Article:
McLaren CEO Zak Brown said the following:
“F1 has taken another important stride on the road to a sustainable, strong future with the agreement,” said Brown.
“The new agreement compliments and builds on the great work of F1, the FIA and all the teams during the past few months on the future financial, technical and sporting regulations,”
“Everyone has had to give ground for the bigger outcome, which will be a more competitive, exciting and thriving F1 for future generations, which in turn secures a healthy sport for both participants and fans alike,” he concluded.
In conclusion, we expect all Formula One teams to sign for the new Concorde Agreement, perhaps this has already happened prior to publishing this post. The rules and regulations embedded in the 2021 Concorde Agreement will be implemented starting from the 2022 season, while the 2021 season will be regulated under the preceding agreement (2013 – 2019). The 2022 regulations will create a sporting environment that is financially fair and reduce the gaps between the racing teams as earlier illustrated.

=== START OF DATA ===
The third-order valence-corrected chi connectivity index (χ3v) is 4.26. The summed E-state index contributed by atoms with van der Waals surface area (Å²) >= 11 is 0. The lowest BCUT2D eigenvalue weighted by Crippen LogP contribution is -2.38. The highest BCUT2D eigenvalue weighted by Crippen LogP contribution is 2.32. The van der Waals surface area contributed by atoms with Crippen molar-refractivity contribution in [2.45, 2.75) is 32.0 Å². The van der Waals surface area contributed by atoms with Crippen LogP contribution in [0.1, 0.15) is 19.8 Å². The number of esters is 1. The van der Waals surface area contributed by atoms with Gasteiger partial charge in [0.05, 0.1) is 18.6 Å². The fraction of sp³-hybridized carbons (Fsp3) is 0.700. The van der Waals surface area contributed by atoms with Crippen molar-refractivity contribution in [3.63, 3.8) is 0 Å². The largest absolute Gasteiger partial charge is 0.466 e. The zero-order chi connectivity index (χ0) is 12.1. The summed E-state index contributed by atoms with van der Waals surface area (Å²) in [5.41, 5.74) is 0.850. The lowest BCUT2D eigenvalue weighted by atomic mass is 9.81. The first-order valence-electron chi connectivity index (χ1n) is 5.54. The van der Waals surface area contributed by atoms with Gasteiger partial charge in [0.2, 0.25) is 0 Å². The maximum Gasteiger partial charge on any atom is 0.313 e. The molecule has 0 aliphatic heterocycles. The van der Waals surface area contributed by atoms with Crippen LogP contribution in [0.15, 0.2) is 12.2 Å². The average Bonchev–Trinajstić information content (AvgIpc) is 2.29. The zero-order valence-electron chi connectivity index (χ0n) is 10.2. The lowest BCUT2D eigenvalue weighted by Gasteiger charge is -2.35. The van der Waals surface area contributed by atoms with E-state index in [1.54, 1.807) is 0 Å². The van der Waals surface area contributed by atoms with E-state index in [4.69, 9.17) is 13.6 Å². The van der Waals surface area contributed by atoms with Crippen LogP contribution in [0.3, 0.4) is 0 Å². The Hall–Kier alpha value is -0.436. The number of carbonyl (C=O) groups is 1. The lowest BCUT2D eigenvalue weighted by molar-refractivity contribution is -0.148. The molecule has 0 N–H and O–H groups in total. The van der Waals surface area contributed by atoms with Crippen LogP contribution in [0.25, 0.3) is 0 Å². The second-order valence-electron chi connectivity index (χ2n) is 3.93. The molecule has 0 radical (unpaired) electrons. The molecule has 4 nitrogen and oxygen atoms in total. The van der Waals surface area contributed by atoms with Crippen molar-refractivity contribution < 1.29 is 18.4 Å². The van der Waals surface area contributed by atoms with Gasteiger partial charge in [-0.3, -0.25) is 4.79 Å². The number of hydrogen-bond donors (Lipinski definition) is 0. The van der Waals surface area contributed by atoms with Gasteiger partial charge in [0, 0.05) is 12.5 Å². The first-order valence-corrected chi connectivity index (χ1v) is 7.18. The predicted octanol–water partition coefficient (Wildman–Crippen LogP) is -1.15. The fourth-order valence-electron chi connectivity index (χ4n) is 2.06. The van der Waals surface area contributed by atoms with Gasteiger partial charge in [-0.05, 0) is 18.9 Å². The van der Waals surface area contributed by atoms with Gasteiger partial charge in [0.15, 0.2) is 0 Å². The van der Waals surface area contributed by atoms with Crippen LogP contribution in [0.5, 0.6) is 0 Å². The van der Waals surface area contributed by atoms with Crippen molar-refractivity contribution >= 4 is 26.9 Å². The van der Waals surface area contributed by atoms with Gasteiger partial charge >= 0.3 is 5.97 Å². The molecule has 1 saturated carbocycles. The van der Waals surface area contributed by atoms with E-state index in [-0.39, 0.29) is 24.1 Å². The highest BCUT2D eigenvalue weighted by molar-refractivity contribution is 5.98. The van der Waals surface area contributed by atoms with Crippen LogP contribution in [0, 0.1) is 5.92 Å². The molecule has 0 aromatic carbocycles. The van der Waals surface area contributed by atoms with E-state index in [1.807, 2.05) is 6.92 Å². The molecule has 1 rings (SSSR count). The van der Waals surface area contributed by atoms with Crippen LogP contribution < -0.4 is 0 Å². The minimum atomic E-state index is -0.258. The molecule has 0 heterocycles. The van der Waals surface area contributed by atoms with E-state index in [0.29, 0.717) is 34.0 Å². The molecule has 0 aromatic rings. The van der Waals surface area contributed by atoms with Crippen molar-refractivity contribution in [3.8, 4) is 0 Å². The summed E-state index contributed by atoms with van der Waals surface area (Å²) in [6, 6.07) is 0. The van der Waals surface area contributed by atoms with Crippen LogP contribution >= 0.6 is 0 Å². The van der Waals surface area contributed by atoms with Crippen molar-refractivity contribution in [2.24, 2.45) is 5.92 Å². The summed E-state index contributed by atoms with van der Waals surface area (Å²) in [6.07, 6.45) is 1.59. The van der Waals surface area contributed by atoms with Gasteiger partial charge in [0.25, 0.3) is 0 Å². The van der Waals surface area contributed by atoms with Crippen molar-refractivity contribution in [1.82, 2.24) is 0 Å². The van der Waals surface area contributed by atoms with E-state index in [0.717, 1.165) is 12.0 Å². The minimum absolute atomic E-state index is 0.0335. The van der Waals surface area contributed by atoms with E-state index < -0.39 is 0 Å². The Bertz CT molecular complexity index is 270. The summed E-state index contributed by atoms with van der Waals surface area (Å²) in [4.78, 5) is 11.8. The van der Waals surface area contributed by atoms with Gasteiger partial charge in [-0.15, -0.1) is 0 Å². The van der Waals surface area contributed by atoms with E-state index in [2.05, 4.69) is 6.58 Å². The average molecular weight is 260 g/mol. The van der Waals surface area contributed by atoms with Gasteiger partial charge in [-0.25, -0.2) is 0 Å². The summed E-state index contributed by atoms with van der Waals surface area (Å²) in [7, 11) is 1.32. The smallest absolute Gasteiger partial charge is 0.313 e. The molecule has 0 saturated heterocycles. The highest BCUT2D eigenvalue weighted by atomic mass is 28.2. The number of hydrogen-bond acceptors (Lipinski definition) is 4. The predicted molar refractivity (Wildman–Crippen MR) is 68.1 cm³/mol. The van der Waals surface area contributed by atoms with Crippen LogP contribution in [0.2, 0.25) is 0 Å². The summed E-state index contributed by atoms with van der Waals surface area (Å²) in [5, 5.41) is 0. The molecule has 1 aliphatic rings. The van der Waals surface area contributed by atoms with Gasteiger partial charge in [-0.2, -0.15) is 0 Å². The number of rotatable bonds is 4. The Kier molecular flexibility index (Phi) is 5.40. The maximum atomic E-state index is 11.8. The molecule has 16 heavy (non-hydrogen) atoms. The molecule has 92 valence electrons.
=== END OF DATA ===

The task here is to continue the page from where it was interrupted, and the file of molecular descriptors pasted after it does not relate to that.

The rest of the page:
The expectation and anticipation from both the FIA, teams and fans alike is very high on what types of car designs will be delivered in the 2022 season. The devil lies with the reality on the book, to transform it on the track is another challenge that the F1 teams will be working against including a budget cap that some may not manage with. It is interesting to see how the so called top teams will perform under the restricted budget and the rest of the field as the car designs, aerodynamics, power units and downforce are expected to be the same across the grid.